{3} Second, we conclude that the NMHRA does not violate free speech guarantees because the NMHRA does not compel Elane Photography to either speak a government-mandated message or to publish the speech of another. The purpose of the NMHRA is to ensure that businesses offering services to the general public do not discriminate against protected classes of people, and the United States Supreme Court has made it clear that the First Amendment permits such regulation by states. Businesses that choose to be public accommodations must comply with the NMHRA, although such businesses retain their First Amendment rights to express their religious or political beliefs. They may, for example, post a disclaimer on their website or in their studio advertising that they oppose same-sex marriage but that they comply with applicable antidiscrimination laws. We also hold that the NMHRA is a neutral law of general applicability, and as such, it does not violate the Free Exercise Clause of the First Amendment.

{4} Finally, we hold that the NMRFRA is inapplicable in this case because the government is not a party. For these reasons, we affirm the judgment of the Court of Appeals.


{5} The NMHRA prohibits, among other things, discriminatory practices against certain defined classes of people. See§ 28–1–7. In 2003, the NMHRA was amended to add “sexual orientation” as a class of persons protected from discriminatory treatment. 2003 N.M. Laws, ch. 383, § 2. “Sexual orientation” is defined in the NMHRA as “heterosexuality, homosexuality or bisexuality, whether actual or perceived.” Section 28–1–2(P). In this case, we are concerned with discrimination by a public accommodation against a person because of that person's real or perceived homosexuality—that person's propensity to experience feelings of attraction and romantic love for other members of the same sex.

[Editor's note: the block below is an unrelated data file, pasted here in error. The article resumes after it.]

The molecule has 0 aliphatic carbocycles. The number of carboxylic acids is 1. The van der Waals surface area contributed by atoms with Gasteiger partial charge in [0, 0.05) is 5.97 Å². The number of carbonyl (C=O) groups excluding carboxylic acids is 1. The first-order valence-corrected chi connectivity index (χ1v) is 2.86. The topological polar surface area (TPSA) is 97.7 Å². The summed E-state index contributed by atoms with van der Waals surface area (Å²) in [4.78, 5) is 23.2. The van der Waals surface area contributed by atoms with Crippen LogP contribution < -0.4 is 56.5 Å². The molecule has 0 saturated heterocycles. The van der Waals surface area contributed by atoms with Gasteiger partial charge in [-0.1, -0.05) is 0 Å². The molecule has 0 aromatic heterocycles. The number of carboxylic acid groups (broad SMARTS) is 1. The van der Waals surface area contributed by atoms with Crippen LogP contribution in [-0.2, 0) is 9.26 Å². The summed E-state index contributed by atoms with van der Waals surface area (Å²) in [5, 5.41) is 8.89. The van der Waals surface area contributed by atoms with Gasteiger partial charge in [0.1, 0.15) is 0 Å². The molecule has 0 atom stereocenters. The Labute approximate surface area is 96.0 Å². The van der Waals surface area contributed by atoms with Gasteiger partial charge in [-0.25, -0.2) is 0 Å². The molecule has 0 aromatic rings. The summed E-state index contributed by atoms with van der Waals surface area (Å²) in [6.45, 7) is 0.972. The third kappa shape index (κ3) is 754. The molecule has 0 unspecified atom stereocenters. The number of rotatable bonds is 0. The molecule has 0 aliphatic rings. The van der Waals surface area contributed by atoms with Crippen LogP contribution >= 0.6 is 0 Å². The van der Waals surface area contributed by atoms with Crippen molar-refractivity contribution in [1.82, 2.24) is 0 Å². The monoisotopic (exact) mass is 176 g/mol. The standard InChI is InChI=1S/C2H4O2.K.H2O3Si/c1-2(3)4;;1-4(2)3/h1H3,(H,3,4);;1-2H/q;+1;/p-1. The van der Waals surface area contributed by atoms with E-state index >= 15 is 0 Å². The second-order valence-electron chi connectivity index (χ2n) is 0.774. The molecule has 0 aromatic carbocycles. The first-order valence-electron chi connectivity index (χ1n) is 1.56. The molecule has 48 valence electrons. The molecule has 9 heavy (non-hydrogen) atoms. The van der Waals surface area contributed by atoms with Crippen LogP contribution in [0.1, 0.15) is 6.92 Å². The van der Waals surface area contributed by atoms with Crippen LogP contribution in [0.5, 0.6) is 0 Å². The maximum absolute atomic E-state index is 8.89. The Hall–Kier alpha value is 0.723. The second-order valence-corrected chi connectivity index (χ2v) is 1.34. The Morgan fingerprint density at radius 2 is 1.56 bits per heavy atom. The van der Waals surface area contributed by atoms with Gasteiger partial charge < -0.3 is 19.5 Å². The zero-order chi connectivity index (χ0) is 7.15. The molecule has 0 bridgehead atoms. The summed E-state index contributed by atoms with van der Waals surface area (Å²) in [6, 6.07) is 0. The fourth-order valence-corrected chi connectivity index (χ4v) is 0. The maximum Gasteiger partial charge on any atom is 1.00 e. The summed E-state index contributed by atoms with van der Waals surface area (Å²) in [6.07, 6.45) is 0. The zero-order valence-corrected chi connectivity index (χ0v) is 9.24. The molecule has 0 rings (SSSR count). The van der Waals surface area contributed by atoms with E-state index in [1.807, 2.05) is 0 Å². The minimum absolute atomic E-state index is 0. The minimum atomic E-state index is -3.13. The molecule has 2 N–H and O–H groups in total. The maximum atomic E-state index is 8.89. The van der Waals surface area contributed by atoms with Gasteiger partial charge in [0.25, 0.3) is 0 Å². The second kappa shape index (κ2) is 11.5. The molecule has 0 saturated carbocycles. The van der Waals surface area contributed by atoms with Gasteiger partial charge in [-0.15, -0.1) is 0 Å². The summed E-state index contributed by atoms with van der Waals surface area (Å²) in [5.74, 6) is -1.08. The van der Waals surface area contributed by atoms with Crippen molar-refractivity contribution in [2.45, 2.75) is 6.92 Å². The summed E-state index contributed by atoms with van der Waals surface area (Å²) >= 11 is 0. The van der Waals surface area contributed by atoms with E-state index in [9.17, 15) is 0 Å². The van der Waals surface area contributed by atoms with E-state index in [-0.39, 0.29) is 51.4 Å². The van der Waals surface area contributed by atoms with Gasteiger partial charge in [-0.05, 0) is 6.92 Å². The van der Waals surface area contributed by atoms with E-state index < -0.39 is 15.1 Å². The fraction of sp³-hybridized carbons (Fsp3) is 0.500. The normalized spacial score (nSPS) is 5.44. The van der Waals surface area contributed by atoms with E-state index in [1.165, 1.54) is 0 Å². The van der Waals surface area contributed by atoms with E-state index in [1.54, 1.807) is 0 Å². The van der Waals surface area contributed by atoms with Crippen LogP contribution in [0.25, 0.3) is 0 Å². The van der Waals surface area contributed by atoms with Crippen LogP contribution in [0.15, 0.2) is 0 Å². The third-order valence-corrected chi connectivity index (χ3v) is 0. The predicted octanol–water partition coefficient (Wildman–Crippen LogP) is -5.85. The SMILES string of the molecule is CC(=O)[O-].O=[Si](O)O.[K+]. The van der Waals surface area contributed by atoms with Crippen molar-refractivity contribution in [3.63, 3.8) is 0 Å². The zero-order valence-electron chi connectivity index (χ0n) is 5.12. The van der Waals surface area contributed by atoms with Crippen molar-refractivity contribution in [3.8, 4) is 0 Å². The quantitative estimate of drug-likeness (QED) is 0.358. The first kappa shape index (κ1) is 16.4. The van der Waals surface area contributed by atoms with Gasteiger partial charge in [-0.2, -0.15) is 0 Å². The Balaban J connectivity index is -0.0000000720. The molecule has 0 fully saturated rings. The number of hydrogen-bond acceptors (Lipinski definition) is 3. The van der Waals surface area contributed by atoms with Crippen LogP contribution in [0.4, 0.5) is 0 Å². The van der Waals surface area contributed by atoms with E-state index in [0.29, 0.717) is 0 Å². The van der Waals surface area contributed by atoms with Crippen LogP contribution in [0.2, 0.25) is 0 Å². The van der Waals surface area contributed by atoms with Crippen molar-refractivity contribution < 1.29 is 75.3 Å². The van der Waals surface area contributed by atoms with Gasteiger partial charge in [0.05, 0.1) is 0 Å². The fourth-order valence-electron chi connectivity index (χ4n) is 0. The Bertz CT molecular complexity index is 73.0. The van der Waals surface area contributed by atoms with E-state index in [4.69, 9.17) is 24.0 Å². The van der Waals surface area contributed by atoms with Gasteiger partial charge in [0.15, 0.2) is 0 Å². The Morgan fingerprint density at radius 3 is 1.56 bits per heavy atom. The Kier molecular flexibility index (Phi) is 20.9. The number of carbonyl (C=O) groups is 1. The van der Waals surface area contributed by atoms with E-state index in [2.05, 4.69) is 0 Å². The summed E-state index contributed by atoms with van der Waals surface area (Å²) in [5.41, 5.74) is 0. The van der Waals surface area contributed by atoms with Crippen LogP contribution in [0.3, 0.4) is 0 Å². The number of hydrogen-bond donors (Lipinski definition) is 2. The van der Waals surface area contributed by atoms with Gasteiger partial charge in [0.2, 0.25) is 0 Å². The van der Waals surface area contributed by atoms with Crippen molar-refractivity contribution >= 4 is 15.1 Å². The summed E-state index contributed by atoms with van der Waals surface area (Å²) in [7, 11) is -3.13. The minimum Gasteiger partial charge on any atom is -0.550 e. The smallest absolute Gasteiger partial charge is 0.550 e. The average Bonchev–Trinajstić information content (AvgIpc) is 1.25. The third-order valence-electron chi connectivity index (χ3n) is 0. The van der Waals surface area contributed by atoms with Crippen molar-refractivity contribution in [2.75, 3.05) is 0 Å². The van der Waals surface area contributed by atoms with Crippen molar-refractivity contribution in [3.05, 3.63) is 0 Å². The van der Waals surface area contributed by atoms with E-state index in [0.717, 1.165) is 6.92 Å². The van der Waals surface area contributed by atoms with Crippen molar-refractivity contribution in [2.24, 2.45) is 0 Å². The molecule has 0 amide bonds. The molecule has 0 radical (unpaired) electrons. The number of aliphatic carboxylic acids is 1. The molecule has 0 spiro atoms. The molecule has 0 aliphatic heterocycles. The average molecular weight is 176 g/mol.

{6} “Public accommodation” is defined in the NMHRA as “any establishment that provides or offers its services, facilities, accommodations or goods to the public, but does not include a bona fide private club or other place or establishment that is by its nature and use distinctly private.” Section 28–1–2(H). Thus, a business that elects not to offer its goods or services to the public is not subject to the NMHRA.

{7} Vanessa Willock contacted Elane Photography, LLC, by e-mail to inquire about Elane Photography's services and to determine whether it would be available to photograph her commitment ceremony 1 to another woman. Elane Photography's co-owner and lead photographer, Elaine Huguenin, is personally opposed to same-sex marriage and will not photograph any image or event that violates her religious beliefs. Huguenin responded to Willock that Elane Photography photographed only “traditional weddings.” Willock e-mailed back and asked, “Are you saying that your company does not offer your photography services to same-sex couples?” Huguenin responded, “Yes, you are correct in saying we do not photograph same-sex weddings,” and thanked Willock for her interest.

{8} In order to verify Elane Photography's policy, Willock's partner, Misti Collinsworth, e-mailed Elane Photography and inquired about its willingness to photograph a wedding, without mentioning the sexes of the participants. Huguenin sent Collinsworth a list of pricing information and an invitation to meet with her and discuss her services. A few weeks later, Huguenin again e-mailed Collinsworth to follow up.